Wednesday, December 19, 2018

Preserving What We Hold Dear About the Internet?

Hardly another day goes by without some explosive report in the news about modern Internet platforms and their adverse effects on our personal lives or on our political or economic systems. But with our personal and professionals lives so deeply intertwined with them, going “off the grid” is hardly an answer. How do we preserve what is good about our networked lives while trying to identify and eliminate the bad? I do not have answers but hope to raise discussion on the question.

Even though I am way too old to be a “digital native,” computers and the Internet have played a large role in my personal and professional life for several decades. I received my first Internet email address in the late 1980s as a postdoctoral fellow. I often tell the story of my jaw dropping the first time I saw the graphical Web browser, NCSA Mosiac, in 1992. While I had read articles about this new World Wide Web, I was initially skeptical because I could not envision the Internet of the time being able to support interaction (e.g., downloading and rendering Web pages) in real-time. But seeing Mosaic made me instantly realize how transformative the Web would be. Fastforwarding a few years, with the emergence of Google, I sometimes joke that my life would be very different had I come up with the idea of ranking Web search output by links in my own information retrieval research. At the end of the decade, a seemingly minor decision to put my course online in 1999 led to a major transformation of my career into a passion for educational technology. Now in modern times, my personal life has fused with Facebook, in which I can easily share parts of my life with family, friends, and colleagues. In addition, most of my teaching is online, I enjoy sharing running routes with fellow runners, and the ubiquitous worldwide reach of cellular and wifi makes travel and just about everything else much easier.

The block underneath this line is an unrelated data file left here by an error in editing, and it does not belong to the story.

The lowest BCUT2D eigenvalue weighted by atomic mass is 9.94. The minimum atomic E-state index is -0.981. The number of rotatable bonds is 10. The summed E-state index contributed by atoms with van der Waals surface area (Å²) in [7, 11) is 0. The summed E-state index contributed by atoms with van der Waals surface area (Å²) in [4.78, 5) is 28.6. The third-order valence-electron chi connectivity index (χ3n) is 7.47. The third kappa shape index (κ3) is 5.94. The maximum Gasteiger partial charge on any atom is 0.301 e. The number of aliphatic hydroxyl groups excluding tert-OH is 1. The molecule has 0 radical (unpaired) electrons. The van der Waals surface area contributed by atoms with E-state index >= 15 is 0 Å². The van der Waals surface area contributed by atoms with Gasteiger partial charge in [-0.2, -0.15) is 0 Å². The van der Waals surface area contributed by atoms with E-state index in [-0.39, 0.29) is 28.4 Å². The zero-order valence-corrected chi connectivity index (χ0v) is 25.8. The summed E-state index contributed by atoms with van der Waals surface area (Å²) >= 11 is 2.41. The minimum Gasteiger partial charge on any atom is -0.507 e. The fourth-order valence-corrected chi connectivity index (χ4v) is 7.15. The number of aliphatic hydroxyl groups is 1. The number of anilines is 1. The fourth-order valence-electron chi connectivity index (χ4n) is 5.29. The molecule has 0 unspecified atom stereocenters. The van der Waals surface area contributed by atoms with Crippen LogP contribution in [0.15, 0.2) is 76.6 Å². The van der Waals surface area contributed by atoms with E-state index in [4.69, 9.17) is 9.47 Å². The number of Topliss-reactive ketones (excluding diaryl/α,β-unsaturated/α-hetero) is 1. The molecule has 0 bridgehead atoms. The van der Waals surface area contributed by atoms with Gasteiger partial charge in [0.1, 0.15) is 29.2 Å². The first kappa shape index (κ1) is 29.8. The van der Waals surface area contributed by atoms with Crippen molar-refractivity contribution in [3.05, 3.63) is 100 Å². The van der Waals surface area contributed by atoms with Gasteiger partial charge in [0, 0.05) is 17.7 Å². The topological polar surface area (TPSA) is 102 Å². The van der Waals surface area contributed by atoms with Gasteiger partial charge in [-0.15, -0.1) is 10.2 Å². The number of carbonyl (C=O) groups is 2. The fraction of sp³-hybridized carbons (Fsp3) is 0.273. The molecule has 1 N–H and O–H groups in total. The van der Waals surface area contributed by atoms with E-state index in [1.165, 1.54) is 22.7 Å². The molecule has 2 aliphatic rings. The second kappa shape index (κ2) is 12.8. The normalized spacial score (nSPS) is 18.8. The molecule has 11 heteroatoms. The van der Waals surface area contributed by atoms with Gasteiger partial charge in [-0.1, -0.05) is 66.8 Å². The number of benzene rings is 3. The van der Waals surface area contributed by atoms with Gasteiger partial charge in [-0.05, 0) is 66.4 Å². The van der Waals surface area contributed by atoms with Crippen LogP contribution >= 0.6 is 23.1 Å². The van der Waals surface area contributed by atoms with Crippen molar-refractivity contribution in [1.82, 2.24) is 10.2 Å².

But clearly there are downsides to the Internet and the proliferation of all of our computational devices, including all of our data they hold, that are connected to it. The biggest current news, of course, is the manipulation of social media and search engines by the Russian government. Right behind that are other concerns about the business practices of Facebook and how they selectively share our data, especially with certain business partners. There are also concerns about the ease by which hate groups disseminate content to their followers, for example on YouTube and Twitter. Another worry is the growing commerce monopoly of Amazon, despite the fact many of us find it so convenient for many things we need. There is also the growing concern about what is done with the detailed digital activities of ours that are tracked and used, sometimes for good but other times not.

The solutions to these problems are not easy. Sure, we can try to maintain a balance between our real and virtual lives. We can consider more regulation of these platforms, but I get nervous when we discuss regulating free speech. The question is how to discern between freedom of expression versus not allowing manipulation of news and elections by “bots” and other approaches. Education is certainly important, making sure the general population understands how these platforms work and how they can be used to manipulate public and political opinion. There is also the question of how to economically regulate these platforms that achieve monopoly status. There is no question that these issues will attract further attention from the new media, lawmakers, and others going forward.

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